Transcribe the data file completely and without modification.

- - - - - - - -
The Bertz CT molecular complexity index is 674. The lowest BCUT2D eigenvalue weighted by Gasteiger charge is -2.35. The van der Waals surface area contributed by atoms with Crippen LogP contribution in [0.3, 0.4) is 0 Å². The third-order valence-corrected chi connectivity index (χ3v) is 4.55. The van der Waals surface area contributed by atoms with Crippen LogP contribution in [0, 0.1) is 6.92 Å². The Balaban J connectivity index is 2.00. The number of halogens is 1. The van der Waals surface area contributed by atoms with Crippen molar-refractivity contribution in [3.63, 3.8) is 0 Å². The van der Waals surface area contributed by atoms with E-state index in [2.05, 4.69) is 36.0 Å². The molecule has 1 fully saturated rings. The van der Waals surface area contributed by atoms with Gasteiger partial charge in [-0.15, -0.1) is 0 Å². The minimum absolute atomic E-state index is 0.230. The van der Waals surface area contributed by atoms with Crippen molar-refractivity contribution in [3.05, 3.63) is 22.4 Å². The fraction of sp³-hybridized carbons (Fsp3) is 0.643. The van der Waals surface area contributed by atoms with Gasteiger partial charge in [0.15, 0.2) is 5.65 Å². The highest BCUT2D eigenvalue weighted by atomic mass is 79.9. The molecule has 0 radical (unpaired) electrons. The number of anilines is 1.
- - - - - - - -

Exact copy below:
The Bertz CT molecular complexity index is 674. The lowest BCUT2D eigenvalue weighted by Gasteiger charge is -2.35. The van der Waals surface area contributed by atoms with Crippen LogP contribution in [0.3, 0.4) is 0 Å². The third-order valence-corrected chi connectivity index (χ3v) is 4.55. The van der Waals surface area contributed by atoms with Crippen LogP contribution in [0, 0.1) is 6.92 Å². The Balaban J connectivity index is 2.00. The number of halogens is 1. The van der Waals surface area contributed by atoms with Crippen molar-refractivity contribution in [3.63, 3.8) is 0 Å². The van der Waals surface area contributed by atoms with E-state index in [2.05, 4.69) is 36.0 Å². The molecule has 1 fully saturated rings. The van der Waals surface area contributed by atoms with Gasteiger partial charge in [-0.15, -0.1) is 0 Å². The minimum absolute atomic E-state index is 0.230. The van der Waals surface area contributed by atoms with Crippen molar-refractivity contribution in [3.05, 3.63) is 22.4 Å². The fraction of sp³-hybridized carbons (Fsp3) is 0.643. The van der Waals surface area contributed by atoms with Gasteiger partial charge in [0.15, 0.2) is 5.65 Å². The highest BCUT2D eigenvalue weighted by atomic mass is 79.9. The molecule has 0 radical (unpaired) electrons. The number of anilines is 1.